The Professional and Scientific Council will focus on four broad priorities in the upcoming year, if it approves a set of strategic initiatives members reviewed at their Aug. 1 meeting.
The initiatives the council hopes to tackle in 2019-20 include improving employee engagement, strengthening advocacy, making pay and benefits more competitive, and creating a more supportive and welcoming work environment. The initiatives were proposed by the council's executive committee, incorporating goals members identified in small-group sessions at their July 11 meeting.
Here's the full text of the initiatives:
- Expand efforts with university leadership to improve employee engagement, retention and satisfaction through effective supervisor training and support including hiring practices, robust employee evaluations, campus climate, as well as compensation inequities across departments and divisions.
- Strengthen advocacy efforts and involvement in universitywide initiatives impacting P&S employees including the classification and compensation review process, improved service delivery (ISD) implementation, WorkCyte implementation, and the university budget model.
- Advocate for competitive employee compensation and benefits as well as policies/procedures that make our workplace attractive including flexible work hours, telecommuting, professional development, and other benefits.
- Continue to build and cultivate the P&S employee experience to create a work environment where employees are safe and feel welcomed, supported, included, and valued by the university and each other.
The council will consider approving the motion endorsing the initiatives at its Sept. 5 meeting.
Workday, ISD update
A trio of senior administrators updated the council on Workday and ISD, which both went live July 1. Much of the discussion centered on ServiceNow, the new software system used to track service requests for finance, human resources and information technology.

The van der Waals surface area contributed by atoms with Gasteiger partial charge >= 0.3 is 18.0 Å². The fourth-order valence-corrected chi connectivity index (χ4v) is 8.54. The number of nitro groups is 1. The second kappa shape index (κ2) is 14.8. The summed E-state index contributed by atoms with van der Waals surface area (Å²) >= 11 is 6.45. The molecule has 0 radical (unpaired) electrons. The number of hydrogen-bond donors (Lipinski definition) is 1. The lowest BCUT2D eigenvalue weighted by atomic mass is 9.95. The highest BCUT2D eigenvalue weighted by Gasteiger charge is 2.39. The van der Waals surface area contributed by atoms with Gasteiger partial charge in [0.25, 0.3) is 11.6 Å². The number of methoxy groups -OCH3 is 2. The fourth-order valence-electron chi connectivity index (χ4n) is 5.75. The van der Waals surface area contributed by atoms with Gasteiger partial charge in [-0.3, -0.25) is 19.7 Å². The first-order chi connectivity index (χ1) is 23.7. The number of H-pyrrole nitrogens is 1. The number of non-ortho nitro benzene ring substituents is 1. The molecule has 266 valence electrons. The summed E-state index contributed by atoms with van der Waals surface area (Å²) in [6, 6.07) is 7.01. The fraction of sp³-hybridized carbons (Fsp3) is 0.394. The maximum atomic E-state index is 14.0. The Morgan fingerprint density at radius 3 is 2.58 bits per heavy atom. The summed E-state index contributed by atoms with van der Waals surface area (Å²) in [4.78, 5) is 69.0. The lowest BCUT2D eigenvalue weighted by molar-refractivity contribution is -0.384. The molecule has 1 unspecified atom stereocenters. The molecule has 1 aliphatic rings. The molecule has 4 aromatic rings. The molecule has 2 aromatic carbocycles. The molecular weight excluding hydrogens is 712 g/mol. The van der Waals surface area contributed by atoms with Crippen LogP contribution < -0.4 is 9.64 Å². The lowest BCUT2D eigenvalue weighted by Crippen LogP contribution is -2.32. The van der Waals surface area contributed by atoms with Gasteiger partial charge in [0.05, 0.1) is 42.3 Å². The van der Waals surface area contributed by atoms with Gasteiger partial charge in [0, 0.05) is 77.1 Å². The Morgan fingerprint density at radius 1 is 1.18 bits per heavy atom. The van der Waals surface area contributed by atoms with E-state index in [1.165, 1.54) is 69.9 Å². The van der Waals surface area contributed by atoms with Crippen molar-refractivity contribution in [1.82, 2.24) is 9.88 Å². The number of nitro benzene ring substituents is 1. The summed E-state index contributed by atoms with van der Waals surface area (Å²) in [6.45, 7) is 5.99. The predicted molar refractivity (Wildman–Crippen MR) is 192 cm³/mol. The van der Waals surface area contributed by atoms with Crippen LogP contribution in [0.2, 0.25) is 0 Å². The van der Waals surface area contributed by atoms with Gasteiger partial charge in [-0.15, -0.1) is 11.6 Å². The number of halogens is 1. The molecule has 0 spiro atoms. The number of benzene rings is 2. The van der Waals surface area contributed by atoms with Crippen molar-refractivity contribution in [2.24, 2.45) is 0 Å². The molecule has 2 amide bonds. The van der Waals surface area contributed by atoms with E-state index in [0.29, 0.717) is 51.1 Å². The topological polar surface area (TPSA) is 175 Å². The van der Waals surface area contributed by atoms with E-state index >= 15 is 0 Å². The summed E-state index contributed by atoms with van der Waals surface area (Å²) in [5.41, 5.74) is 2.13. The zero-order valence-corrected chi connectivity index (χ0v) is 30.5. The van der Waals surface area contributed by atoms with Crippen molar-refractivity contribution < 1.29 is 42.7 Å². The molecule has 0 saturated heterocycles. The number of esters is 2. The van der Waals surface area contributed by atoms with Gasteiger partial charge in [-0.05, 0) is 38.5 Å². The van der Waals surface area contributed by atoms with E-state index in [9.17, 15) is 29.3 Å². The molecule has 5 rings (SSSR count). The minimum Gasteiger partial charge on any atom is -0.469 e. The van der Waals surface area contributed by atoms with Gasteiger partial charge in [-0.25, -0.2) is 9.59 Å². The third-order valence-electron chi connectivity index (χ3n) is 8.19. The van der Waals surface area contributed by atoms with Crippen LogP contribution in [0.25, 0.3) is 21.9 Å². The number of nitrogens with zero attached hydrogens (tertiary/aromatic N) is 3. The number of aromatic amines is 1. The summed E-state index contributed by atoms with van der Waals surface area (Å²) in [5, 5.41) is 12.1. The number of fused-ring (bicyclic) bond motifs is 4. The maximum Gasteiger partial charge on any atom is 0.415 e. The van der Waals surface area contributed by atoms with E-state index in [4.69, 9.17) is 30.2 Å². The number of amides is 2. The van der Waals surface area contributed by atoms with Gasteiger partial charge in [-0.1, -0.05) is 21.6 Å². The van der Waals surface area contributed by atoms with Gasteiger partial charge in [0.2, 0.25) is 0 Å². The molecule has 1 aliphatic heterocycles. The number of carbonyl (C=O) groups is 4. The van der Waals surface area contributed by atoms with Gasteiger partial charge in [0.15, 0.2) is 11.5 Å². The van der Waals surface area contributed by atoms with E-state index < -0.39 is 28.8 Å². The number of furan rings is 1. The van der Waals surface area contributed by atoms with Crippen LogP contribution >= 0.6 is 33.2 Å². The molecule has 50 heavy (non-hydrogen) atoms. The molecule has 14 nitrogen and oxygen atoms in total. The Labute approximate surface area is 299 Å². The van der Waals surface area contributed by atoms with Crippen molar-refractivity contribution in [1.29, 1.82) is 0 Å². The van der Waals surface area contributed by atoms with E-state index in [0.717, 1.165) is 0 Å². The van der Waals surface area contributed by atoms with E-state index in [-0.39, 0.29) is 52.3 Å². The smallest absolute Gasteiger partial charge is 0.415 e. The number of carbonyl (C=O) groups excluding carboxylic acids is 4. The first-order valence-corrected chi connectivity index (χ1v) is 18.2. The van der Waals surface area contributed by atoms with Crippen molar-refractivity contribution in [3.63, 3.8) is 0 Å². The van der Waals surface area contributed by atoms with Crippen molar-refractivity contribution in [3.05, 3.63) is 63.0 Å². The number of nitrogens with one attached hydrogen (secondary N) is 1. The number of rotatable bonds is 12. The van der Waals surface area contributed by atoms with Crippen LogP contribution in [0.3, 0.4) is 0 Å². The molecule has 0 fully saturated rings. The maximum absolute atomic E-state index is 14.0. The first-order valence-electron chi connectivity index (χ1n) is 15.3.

According to data through the morning of July 31 shared by interim vice president and chief information officer Kristen Constant, 24,125 requests had been submitted since ServiceNow launched May 19, at first just for handling IT issues. Only 11.8% of those requests remained active, meaning they are open, on hold or new. ServiceNow was expanded July 1 to human resources, finance and Workday issues, which generated 11,691 tickets, 15.1% of which remained active.
Interim senior vice president for operations and finance Pam Cain encouraged employees to be patient and avoid putting in multiple tickets for the same issue, as service team specialists have a backlog of requests. Interim vice president for university human resources Kristi Darr said HR specialists also had a significant workload in July, as they caught up with personnel changes temporarily put on hold during the transition to Workday.
"We're working through them," Cain said. "We'll get there."
If a ticket is marked as closed despite lingering concerns, reply to the email generated by the ServiceNow system and explain why the ticket shouldn't be closed, Constant said.
A running list of reported issues in progress helps track campuswide concerns with the Workday transition, which Cain said involved transferring more than 540,000 individual data points. Darr reminded employees to check their records in Workday to make sure everything is accurate, as they know the information better than anyone.
"That's really important to us," she said.
Responding to a question about reports available in Workday, Cain said staff are working to resolve security issues that have in some cases limited access. She said 30 custom reports were built in July to address specific reporting needs. In many cases, though, a report already available in Workday will provide the necessary data, Constant said.
"We have an awful lot out there. It's pretty likely one exists that would work for you. We just have to help you find it," Constant said.